Japan won UNESCO world heritage status for a group of early industrial sites, after conceding to South Korea’s demand that the registration make clear that some of the locations used forced laborers from the Korean peninsula.
Japan said it was “prepared to take measures that allow an understanding that there were a large number of Koreans and others who were brought against their will and forced to work under harsh conditions in the 1940s at some of the sites,” according to a transcript of a statement read by a Japanese representative at the UNESCO meeting in Bonn, Germany on Sunday.
Japan also promised to set up an information center to honor the victims, South Korea’s Foreign Ministry said on its website Sunday.
South Korea had for years opposed Japan’s bid for recognition of its rapid industrialization, saying it overlooks Koreans’ suffering at seven of the 23 sites, including a mine on Hashima island, which is nicknamed Battleship Island and was featured as the villain’s lair in the James Bond movie “Skyfall.”
South Korea’s backing for Japan at the UNESCO meeting in Germany on Sunday adds momentum to a thaw of late in relations between the neighbors, whose leaders have yet to hold a formal summit. Tensions have stemmed from Japan’s 1910-1945 rule of the Korean peninsula, undermining ties between the U.S. allies in recent years, and weighing on their trade and strategic cooperation.
Japanese Prime Minister Shinzo Abe welcomed the decision in a written statement that celebrated his nation’s technological progress from the mid-19th century. Abe didn’t mention ties with South Korea.
“Japan achieved industrialization in just over 50 years by fusing foreign technology with traditional domestic techniques. This is a rarity in global terms, it has universal value and is worthy of treatment as a common heritage of mankind,” Abe said.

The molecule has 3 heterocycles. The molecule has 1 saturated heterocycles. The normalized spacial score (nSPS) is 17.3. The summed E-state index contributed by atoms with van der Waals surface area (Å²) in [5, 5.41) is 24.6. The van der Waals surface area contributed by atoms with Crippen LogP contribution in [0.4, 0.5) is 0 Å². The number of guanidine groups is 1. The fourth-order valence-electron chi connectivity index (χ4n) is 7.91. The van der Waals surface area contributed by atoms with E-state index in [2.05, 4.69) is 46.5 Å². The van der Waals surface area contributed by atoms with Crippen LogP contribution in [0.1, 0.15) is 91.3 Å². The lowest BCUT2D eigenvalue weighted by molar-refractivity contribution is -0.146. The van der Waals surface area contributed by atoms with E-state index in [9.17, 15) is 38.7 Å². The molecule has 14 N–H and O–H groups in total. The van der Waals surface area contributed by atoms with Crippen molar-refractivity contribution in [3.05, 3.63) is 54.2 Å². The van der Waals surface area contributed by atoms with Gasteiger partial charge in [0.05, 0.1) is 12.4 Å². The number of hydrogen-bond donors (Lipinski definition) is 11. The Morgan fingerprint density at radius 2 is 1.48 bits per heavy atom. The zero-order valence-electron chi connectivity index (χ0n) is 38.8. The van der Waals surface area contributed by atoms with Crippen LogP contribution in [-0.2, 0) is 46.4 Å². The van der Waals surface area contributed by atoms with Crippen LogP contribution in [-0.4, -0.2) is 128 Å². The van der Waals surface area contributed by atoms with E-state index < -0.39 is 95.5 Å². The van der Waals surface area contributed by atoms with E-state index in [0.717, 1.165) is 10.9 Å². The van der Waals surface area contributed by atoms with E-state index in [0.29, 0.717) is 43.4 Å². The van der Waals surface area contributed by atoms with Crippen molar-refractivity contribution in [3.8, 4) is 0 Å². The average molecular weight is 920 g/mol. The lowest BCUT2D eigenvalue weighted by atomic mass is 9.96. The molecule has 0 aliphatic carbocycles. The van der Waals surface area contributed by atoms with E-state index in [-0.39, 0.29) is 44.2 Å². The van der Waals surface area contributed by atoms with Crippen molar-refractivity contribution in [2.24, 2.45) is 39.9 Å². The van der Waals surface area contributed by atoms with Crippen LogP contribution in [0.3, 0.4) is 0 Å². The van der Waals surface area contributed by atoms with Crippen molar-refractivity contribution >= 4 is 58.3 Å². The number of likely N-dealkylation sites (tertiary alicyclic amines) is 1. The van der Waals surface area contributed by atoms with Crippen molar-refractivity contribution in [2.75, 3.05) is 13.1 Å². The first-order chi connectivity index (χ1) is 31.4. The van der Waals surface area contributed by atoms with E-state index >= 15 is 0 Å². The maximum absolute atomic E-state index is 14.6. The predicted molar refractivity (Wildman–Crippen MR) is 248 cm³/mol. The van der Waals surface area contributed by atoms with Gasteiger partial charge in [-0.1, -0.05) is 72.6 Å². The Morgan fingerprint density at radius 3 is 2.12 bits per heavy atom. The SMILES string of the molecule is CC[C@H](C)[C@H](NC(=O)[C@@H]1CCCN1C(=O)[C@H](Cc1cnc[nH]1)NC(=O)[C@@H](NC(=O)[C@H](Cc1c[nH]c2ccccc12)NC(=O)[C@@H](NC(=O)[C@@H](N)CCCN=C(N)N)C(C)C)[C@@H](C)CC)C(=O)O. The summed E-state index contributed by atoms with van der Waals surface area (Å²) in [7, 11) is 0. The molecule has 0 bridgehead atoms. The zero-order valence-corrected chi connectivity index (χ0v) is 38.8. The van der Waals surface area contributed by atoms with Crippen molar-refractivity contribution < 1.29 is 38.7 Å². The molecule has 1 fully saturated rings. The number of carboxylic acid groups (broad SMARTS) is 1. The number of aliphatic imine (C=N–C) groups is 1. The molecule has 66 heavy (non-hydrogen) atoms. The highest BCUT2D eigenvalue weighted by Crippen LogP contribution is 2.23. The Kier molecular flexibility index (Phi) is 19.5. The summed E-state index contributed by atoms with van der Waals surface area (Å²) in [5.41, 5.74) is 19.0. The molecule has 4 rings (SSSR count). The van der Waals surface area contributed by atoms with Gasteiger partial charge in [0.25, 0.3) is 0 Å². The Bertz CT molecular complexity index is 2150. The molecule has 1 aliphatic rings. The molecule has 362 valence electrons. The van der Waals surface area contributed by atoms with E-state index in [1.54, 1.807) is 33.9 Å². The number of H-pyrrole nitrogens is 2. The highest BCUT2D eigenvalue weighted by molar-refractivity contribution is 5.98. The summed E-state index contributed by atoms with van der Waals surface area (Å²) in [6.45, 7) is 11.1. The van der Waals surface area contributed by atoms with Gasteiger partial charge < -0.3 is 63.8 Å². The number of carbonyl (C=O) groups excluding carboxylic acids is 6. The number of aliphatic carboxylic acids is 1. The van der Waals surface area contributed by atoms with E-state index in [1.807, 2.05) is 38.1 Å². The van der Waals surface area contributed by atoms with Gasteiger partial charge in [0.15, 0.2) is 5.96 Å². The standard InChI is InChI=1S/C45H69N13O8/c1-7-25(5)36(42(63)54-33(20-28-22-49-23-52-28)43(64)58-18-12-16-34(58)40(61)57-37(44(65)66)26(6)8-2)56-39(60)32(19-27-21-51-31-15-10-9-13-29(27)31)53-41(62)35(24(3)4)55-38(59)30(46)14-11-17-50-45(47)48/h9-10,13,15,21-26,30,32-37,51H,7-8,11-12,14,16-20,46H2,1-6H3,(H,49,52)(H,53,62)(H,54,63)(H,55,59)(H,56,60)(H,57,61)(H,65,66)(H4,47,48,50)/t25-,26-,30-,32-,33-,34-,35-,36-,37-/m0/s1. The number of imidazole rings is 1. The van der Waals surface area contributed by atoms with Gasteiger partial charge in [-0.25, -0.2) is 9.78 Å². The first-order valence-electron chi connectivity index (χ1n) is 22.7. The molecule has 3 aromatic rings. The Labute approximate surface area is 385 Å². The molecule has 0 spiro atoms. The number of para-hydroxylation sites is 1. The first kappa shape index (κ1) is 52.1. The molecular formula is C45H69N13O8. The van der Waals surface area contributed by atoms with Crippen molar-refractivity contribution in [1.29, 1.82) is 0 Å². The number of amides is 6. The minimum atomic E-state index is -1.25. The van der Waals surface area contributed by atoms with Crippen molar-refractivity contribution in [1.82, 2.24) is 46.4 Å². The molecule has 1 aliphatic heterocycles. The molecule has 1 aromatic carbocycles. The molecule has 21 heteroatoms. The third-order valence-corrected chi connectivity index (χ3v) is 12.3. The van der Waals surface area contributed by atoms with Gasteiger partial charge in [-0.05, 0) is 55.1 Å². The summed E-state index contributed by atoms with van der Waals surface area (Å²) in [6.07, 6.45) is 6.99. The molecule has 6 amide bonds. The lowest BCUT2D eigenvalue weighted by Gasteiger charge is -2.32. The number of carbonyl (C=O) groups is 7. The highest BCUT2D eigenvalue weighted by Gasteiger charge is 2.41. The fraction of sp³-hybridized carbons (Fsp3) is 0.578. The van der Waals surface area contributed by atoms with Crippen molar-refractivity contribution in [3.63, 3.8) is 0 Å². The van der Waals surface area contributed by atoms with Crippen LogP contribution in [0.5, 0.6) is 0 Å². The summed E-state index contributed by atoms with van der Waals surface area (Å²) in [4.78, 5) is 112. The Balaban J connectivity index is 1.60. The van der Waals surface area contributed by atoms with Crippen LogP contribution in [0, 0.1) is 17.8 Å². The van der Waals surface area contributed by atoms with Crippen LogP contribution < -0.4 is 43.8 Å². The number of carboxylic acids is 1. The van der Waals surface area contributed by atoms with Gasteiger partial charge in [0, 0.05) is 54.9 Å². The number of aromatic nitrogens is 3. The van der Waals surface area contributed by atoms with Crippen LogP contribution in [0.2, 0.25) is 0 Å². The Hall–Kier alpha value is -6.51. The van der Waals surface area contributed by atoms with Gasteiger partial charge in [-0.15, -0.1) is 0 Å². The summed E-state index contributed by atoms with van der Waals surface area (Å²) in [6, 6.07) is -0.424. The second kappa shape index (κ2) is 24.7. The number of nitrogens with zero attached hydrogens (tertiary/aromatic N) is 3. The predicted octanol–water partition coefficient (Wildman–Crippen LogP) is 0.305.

South Korean Foreign Minister Yun Byung Se said Monday in parliament that the two countries have been able to avoid an “extreme” confrontation and resolve the issue through dialog. “We’ll continue efforts to promote the development of South Korea-Japan relations in a virtuous cycle.”
Shin Kyoung Min, a lawmaker of the opposition New Politics Alliance for Democracy party, was less optimistic that Japan would follow through on its promise to publicize the use of forced labor at some of the sites. “It’s too early to pop the champagne,” he said.
South Korean President Park Geun Hye has refused to hold a bilateral summit with Abe until Japan does more for Korean women forced into sexual servitude for Japanese soldiers during World War II. Some of the women are threatening to sue Abe in the U.S. if Japan and South Korea fail to reach a satisfactory agreement over compensation.
“The South Korean government has finally got back to the starting line in terms of managing the relationship and now the question is: where can they go from here?” Scott Snyder, senior fellow for Korea studies at the Council on Foreign Relations, told reporters in Tokyo. “Can the groundwork be laid for the obvious next step of a summit?”
Two-thirds of respondents to a poll published in the Mainichi newspaper Monday said the state of bilateral ties would not change in future. Nineteen percent said they would improve, while 9 percent said they would deteriorate.
Foreign Minister Fumio Kishida said in Japan’s statement that the agreement did not mean Japan would change its view that all claims by “requisitioned” workers from the Korean peninsula were settled under the normalization treaty of 1965.